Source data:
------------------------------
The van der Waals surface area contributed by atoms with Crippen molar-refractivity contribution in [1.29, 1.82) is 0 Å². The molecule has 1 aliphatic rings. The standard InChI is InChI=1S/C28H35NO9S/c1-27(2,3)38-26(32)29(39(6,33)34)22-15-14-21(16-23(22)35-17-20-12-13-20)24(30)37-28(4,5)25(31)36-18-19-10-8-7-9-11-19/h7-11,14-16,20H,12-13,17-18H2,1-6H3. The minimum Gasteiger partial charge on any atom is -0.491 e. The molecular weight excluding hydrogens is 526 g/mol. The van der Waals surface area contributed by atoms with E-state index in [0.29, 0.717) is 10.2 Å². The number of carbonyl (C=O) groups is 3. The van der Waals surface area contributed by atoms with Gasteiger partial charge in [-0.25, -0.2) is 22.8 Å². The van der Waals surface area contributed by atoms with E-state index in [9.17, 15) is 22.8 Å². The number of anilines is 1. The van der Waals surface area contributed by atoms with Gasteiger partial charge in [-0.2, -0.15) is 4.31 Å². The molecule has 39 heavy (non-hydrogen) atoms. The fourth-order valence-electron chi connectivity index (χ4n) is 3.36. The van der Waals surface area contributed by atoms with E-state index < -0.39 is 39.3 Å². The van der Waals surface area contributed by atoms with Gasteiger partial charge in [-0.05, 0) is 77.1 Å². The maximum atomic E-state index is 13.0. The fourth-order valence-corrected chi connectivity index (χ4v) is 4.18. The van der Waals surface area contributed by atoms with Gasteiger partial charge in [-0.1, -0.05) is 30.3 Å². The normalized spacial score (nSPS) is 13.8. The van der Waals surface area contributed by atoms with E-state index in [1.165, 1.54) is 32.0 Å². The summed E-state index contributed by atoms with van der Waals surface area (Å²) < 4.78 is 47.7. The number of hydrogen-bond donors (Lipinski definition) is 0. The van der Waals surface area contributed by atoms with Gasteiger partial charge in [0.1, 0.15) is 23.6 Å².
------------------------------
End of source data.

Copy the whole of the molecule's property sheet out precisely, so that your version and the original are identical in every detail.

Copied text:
The van der Waals surface area contributed by atoms with Crippen molar-refractivity contribution in [1.29, 1.82) is 0 Å². The molecule has 1 aliphatic rings. The standard InChI is InChI=1S/C28H35NO9S/c1-27(2,3)38-26(32)29(39(6,33)34)22-15-14-21(16-23(22)35-17-20-12-13-20)24(30)37-28(4,5)25(31)36-18-19-10-8-7-9-11-19/h7-11,14-16,20H,12-13,17-18H2,1-6H3. The minimum Gasteiger partial charge on any atom is -0.491 e. The molecular weight excluding hydrogens is 526 g/mol. The van der Waals surface area contributed by atoms with E-state index in [0.29, 0.717) is 10.2 Å². The number of carbonyl (C=O) groups is 3. The van der Waals surface area contributed by atoms with Gasteiger partial charge in [-0.25, -0.2) is 22.8 Å². The van der Waals surface area contributed by atoms with E-state index in [9.17, 15) is 22.8 Å². The number of anilines is 1. The van der Waals surface area contributed by atoms with Gasteiger partial charge in [-0.2, -0.15) is 4.31 Å². The molecule has 39 heavy (non-hydrogen) atoms. The fourth-order valence-electron chi connectivity index (χ4n) is 3.36. The van der Waals surface area contributed by atoms with E-state index < -0.39 is 39.3 Å². The van der Waals surface area contributed by atoms with Gasteiger partial charge in [-0.05, 0) is 77.1 Å². The maximum atomic E-state index is 13.0. The fourth-order valence-corrected chi connectivity index (χ4v) is 4.18. The van der Waals surface area contributed by atoms with Gasteiger partial charge in [-0.1, -0.05) is 30.3 Å². The normalized spacial score (nSPS) is 13.8. The van der Waals surface area contributed by atoms with E-state index in [1.165, 1.54) is 32.0 Å². The summed E-state index contributed by atoms with van der Waals surface area (Å²) < 4.78 is 47.7. The number of hydrogen-bond donors (Lipinski definition) is 0. The van der Waals surface area contributed by atoms with Gasteiger partial charge in [0.1, 0.15) is 23.6 Å².